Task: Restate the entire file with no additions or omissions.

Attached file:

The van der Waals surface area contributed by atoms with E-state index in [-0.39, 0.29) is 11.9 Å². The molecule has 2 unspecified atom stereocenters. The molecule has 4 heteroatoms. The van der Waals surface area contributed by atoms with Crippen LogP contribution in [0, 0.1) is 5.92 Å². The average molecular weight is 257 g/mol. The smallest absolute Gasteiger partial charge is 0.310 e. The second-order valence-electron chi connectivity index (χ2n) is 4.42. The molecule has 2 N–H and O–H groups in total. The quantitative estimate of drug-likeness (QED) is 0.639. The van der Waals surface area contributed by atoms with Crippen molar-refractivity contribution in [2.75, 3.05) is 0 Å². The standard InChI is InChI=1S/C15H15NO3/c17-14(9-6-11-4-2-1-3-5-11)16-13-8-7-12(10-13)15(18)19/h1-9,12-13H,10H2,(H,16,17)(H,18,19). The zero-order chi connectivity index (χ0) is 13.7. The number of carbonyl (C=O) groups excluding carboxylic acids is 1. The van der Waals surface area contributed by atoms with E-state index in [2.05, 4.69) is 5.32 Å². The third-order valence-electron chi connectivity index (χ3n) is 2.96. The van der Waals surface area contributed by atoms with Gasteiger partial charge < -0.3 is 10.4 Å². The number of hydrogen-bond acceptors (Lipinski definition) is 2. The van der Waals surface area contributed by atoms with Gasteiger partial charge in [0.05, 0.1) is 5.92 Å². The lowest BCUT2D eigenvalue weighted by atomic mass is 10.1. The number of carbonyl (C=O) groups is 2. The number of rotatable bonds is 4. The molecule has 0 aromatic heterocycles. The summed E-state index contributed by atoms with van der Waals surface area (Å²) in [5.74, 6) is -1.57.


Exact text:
The van der Waals surface area contributed by atoms with E-state index in [-0.39, 0.29) is 11.9 Å². The molecule has 2 unspecified atom stereocenters. The molecule has 4 heteroatoms. The van der Waals surface area contributed by atoms with Crippen LogP contribution in [0, 0.1) is 5.92 Å². The average molecular weight is 257 g/mol. The smallest absolute Gasteiger partial charge is 0.310 e. The second-order valence-electron chi connectivity index (χ2n) is 4.42. The molecule has 2 N–H and O–H groups in total. The quantitative estimate of drug-likeness (QED) is 0.639. The van der Waals surface area contributed by atoms with Crippen molar-refractivity contribution in [2.75, 3.05) is 0 Å². The standard InChI is InChI=1S/C15H15NO3/c17-14(9-6-11-4-2-1-3-5-11)16-13-8-7-12(10-13)15(18)19/h1-9,12-13H,10H2,(H,16,17)(H,18,19). The zero-order chi connectivity index (χ0) is 13.7. The number of carbonyl (C=O) groups excluding carboxylic acids is 1. The van der Waals surface area contributed by atoms with E-state index in [2.05, 4.69) is 5.32 Å². The third-order valence-electron chi connectivity index (χ3n) is 2.96. The van der Waals surface area contributed by atoms with Gasteiger partial charge < -0.3 is 10.4 Å². The number of hydrogen-bond acceptors (Lipinski definition) is 2. The van der Waals surface area contributed by atoms with Gasteiger partial charge in [0.05, 0.1) is 5.92 Å². The lowest BCUT2D eigenvalue weighted by atomic mass is 10.1. The number of carbonyl (C=O) groups is 2. The number of rotatable bonds is 4. The molecule has 0 aromatic heterocycles. The summed E-state index contributed by atoms with van der Waals surface area (Å²) in [5.74, 6) is -1.57.